Also hopping into the clown car of new Wolverines is Ilana Gordon with her powerful gymnastics. She has some pop in those legs. The question across all the events will be form and finesse, but that’s often the case with incoming gymnasts who evolve during their NCAA careers. The most likely event for her should be vault. She has shown just a yhalf, but it’s a good yhalf. She has enough height and distance and lands securely enough to avoid any “just a yhalf” scoring.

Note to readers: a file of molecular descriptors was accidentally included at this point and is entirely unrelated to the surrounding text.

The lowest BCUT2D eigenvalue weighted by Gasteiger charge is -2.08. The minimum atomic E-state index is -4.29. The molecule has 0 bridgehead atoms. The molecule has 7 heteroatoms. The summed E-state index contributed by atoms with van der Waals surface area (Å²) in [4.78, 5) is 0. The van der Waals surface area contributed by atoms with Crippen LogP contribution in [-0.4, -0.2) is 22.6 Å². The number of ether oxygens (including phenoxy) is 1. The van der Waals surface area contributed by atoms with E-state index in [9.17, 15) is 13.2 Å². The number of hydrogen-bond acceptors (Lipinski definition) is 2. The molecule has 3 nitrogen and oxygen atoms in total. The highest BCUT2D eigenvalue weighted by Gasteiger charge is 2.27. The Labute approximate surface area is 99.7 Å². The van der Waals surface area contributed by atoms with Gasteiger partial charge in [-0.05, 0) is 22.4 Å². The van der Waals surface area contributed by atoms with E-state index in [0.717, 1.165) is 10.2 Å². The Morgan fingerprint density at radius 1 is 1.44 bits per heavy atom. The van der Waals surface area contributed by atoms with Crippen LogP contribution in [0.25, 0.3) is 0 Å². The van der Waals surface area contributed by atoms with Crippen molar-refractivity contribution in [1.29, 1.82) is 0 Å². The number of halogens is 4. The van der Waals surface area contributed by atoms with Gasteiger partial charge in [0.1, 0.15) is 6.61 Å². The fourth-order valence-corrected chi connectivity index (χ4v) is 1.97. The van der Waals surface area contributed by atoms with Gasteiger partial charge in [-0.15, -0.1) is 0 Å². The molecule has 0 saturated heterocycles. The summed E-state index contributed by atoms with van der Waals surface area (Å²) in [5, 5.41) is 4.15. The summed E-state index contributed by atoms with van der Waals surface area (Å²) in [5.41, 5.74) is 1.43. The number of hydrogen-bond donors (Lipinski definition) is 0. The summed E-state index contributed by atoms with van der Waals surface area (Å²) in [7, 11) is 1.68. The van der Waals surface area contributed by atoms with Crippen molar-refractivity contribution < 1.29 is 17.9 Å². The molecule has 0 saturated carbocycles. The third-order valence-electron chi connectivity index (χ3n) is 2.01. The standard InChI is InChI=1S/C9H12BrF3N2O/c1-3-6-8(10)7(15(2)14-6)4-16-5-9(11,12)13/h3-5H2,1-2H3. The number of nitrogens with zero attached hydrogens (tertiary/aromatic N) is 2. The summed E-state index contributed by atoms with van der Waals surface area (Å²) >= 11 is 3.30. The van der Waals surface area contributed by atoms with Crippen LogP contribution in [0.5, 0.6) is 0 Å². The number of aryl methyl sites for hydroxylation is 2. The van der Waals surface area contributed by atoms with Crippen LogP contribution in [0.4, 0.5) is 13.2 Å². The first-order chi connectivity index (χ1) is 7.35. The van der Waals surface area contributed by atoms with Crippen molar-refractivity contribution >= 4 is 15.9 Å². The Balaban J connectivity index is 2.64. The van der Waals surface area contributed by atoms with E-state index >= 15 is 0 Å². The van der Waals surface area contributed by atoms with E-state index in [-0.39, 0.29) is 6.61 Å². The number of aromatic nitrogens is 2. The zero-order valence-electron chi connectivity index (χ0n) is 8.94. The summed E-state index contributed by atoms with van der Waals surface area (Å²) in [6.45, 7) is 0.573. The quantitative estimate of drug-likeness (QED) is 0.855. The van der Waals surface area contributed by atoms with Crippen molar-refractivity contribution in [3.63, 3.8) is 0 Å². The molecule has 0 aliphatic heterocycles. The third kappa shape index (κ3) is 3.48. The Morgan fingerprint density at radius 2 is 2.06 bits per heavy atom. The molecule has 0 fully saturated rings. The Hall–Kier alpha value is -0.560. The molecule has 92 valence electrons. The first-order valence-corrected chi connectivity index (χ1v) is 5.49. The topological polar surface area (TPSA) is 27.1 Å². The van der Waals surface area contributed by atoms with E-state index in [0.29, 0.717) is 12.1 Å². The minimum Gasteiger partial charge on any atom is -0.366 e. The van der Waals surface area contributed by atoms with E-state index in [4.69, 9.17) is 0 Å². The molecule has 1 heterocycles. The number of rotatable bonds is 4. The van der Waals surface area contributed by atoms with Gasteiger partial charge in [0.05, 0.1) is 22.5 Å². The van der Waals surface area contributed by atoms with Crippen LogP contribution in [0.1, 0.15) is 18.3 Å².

Rounding out the group is Cailee Hills, and she’s another where it’s almost impossible for us to know where she’ll be because she has been injured for so long. She hasn’t competed in several years, but before that she was scoring very competitively at the JO level. The potential is there for her to be a real contributor if things work out the way they were going in 2011-2012. She had a very clean yfull, showed precise acrobatic skills on beam, and finished in the top 5 on both bars and beam in Junior C in 2012.